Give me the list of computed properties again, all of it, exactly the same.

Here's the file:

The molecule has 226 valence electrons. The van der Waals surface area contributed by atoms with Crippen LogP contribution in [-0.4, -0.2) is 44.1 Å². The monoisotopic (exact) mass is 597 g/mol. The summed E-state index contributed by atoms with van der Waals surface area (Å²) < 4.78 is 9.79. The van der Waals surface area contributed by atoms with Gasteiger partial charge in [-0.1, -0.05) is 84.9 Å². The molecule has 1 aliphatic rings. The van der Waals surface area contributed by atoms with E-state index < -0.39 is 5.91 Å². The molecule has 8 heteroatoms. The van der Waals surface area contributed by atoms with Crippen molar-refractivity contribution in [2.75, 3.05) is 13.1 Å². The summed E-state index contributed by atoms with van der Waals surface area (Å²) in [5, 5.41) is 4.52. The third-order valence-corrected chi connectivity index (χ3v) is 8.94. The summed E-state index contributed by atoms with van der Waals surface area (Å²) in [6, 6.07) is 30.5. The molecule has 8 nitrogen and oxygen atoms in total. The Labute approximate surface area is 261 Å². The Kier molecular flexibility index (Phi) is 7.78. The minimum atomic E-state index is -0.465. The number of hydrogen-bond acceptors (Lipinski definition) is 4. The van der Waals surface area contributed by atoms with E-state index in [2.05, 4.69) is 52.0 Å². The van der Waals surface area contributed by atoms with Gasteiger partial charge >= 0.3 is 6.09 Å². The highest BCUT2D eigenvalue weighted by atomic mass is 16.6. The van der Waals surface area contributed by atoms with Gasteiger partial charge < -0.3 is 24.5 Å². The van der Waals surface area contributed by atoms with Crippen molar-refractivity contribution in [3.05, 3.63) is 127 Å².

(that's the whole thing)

The molecule has 226 valence electrons. The van der Waals surface area contributed by atoms with Crippen LogP contribution in [-0.4, -0.2) is 44.1 Å². The monoisotopic (exact) mass is 597 g/mol. The summed E-state index contributed by atoms with van der Waals surface area (Å²) < 4.78 is 9.79. The van der Waals surface area contributed by atoms with Gasteiger partial charge in [-0.1, -0.05) is 84.9 Å². The molecule has 1 aliphatic rings. The van der Waals surface area contributed by atoms with E-state index < -0.39 is 5.91 Å². The molecule has 8 heteroatoms. The van der Waals surface area contributed by atoms with Crippen molar-refractivity contribution in [2.75, 3.05) is 13.1 Å². The summed E-state index contributed by atoms with van der Waals surface area (Å²) in [5, 5.41) is 4.52. The third-order valence-corrected chi connectivity index (χ3v) is 8.94. The summed E-state index contributed by atoms with van der Waals surface area (Å²) in [6, 6.07) is 30.5. The molecule has 8 nitrogen and oxygen atoms in total. The Labute approximate surface area is 261 Å². The Kier molecular flexibility index (Phi) is 7.78. The minimum atomic E-state index is -0.465. The number of hydrogen-bond acceptors (Lipinski definition) is 4. The van der Waals surface area contributed by atoms with E-state index in [2.05, 4.69) is 52.0 Å². The van der Waals surface area contributed by atoms with Gasteiger partial charge >= 0.3 is 6.09 Å². The highest BCUT2D eigenvalue weighted by atomic mass is 16.6. The van der Waals surface area contributed by atoms with Gasteiger partial charge < -0.3 is 24.5 Å². The van der Waals surface area contributed by atoms with Crippen molar-refractivity contribution in [3.05, 3.63) is 127 Å².